Despite Israel's impressive employment growth rate, Haredi men and Arab women's employment rates remain low and the government has set clear objectives to reverse this situation, a breakdown of the government's budget bill reveals.
The growth in the Israeli employment rate has been a crucial part of the economy's ability to keep its average growth, even during a worldwide financial crisis, and has aided in lowering the quality of life gap between Israel and other developed countries.
In what is one of the more beneficial economic developments in Israel's economy in the last decade – the employment rate for Israelis aged 25-64 has risen from about 66.9% in the year 2000 to about 70% in 2007, and 75.5% in 2014. In 2014, the 25-64 employment rate in Israel is around 3.7% higher than the OECD average. Meanwhile, there was a significant decline in unemployment, which went from around 13.6% in 2003 to around 7% in 2011m and around 5.9% in 2014.
The Finance Ministry attributes the rise in employment to arise in level of education among the population, and the reduction in welfare support programs that do not include employment as a requirement, while replacing them with programs that encourage people to find work.
But questions arise regarding Israel's reliance on its employment rate as an engine for growth and the closing of societal gaps, especially during a period when recession seems just around the corner.
Growth inhibitors: Haredi men and Arab women
Despite the impressive rise in employment rates over the past decade, there remain two sectors in which employment rates are particularly low: Haredi men and Arab women. The employment rate among Haredi men in 2014 was 45%, compared to 75% among Arab men, 86% among Jewish men and 81% on average in the OECD. The employment rate among Arab women was 33%, compared to 71% among Orthodox women, 80% among Jewish women, and 63% on average in the OECD.
The natural birth rate of the Arab and Haredi population in Israel is higher than that of the non-Haredi Jewish population. Consequently, employment rates are lower for these populations over time, and causes a decrease in the general employment rate. The budget proposed by the Economy Ministry, responsible for employment, included a warning that if the government does not act to increase the employment rate of Arab women and Haredi men, the overall employment rate will drop by 2% in 2020.
"Due to these demographic trends," according to the draft budget, "The alternative (to raising the employment rate of Haredis and Arabs) is not sticking to current employment rates, but a significant decline in employment rates and the level of per capita GDP, and at the same time - a significant expansion of social disparities and inequalities".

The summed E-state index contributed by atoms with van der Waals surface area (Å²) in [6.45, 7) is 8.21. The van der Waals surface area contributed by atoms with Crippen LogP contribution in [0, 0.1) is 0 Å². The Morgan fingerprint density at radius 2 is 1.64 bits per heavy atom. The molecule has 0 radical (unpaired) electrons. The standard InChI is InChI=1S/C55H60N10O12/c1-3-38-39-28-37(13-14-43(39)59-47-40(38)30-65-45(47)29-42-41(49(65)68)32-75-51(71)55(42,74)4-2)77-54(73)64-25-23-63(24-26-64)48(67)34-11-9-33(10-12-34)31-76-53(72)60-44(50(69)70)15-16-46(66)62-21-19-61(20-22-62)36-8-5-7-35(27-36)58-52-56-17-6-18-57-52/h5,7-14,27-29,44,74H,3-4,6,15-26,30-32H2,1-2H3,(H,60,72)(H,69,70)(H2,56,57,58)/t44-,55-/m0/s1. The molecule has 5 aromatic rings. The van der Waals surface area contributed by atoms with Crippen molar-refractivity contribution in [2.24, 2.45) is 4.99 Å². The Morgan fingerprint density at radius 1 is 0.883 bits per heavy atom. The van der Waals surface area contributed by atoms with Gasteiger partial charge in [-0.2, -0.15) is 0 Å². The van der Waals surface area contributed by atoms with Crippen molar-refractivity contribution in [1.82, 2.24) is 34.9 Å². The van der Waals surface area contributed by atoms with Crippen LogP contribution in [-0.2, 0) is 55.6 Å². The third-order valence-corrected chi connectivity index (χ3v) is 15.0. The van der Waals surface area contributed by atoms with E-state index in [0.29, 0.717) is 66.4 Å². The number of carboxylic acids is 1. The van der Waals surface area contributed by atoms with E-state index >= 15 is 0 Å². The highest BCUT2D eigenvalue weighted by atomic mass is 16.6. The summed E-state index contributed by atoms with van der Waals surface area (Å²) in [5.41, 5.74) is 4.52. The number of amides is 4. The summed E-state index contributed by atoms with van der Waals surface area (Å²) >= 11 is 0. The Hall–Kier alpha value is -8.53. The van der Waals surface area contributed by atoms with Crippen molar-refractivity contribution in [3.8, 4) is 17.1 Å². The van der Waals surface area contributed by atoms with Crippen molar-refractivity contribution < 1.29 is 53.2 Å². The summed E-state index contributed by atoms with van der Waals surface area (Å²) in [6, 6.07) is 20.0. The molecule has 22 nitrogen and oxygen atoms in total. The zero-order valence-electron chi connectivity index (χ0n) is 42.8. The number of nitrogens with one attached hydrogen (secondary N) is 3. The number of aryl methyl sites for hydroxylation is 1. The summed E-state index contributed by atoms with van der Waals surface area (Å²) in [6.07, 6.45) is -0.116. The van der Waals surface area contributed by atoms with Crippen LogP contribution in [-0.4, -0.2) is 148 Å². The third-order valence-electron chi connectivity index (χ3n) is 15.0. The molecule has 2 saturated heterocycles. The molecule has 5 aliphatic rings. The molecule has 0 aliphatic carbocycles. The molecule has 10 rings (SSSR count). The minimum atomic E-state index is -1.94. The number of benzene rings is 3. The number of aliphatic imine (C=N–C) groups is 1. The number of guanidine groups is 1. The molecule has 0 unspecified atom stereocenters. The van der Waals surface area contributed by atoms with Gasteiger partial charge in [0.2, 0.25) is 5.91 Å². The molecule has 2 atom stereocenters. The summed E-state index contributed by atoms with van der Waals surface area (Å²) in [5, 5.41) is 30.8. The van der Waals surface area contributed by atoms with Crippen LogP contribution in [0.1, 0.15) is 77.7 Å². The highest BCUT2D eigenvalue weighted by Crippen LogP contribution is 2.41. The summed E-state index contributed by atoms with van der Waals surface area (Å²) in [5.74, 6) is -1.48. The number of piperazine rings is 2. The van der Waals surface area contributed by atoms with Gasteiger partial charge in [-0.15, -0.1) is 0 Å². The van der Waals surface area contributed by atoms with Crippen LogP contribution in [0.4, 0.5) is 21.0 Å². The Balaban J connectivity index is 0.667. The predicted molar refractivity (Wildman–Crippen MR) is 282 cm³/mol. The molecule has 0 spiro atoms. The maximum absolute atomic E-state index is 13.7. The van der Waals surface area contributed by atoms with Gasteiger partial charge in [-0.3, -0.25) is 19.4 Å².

To illustrate the magnitude of the challenge facing the Economy Ministry, the Finance Minstry brought up the government decision of 2010, which determined targets to increase the employment rate by 2020. That decision stated that achieving the goals the government set for itself would lead to an increase of 0.7% (or NIS 7 billion ) in GDP.
As of 2014 the government has stuck to the targets it set for itself to increase the employment rate among non-Haredi Jews. Among Arab men the employment rate is already close to the target set for 2020 and it seems likely that they will attain this. Among Haredi women, the employment rate is now higher than the target set for 2020 and has proven to be a real success story. But among Arab women and Haredi men there is a significant gap between the objectives and the current situation, a gap that the Economy Ministry will have a hard time coping with unless a strategic plan is directed to this end.
The employment target for 2020 is 63% for Haredi men and 41% for Arab women. In other words, over the next six years a 12% increase in the employment rate for Haredi men, and an 8% increase in the employment rate of Arab women. To give a clear illustration, during the six years between 2008 and 2014, the employment rate of ultra-Orthodox men increased by just 5%. Among Arab women, the employment rate increased in those years by 10%, in other words, the goal is achievable.
The Economy Ministry said that "meeting the employment targets set by the government is a significant challenge that is at the center of the Economy Minstry's activities. Accordingly, the ministry utilizes a wide variety of tools to both encourage the employment of Haredi men and Arab women, including infrastructure guidance spread throughout the country, vocational training in a variety of topics, workshops and occupational assessments, encouraging engineering studies, assistance to students and others, and providing incentives to employers to employ staff from the target population. The range of our tools is bearing fruit recently, and we have witnessed thousands among the target populations joining these networks, and integrating into the labor market."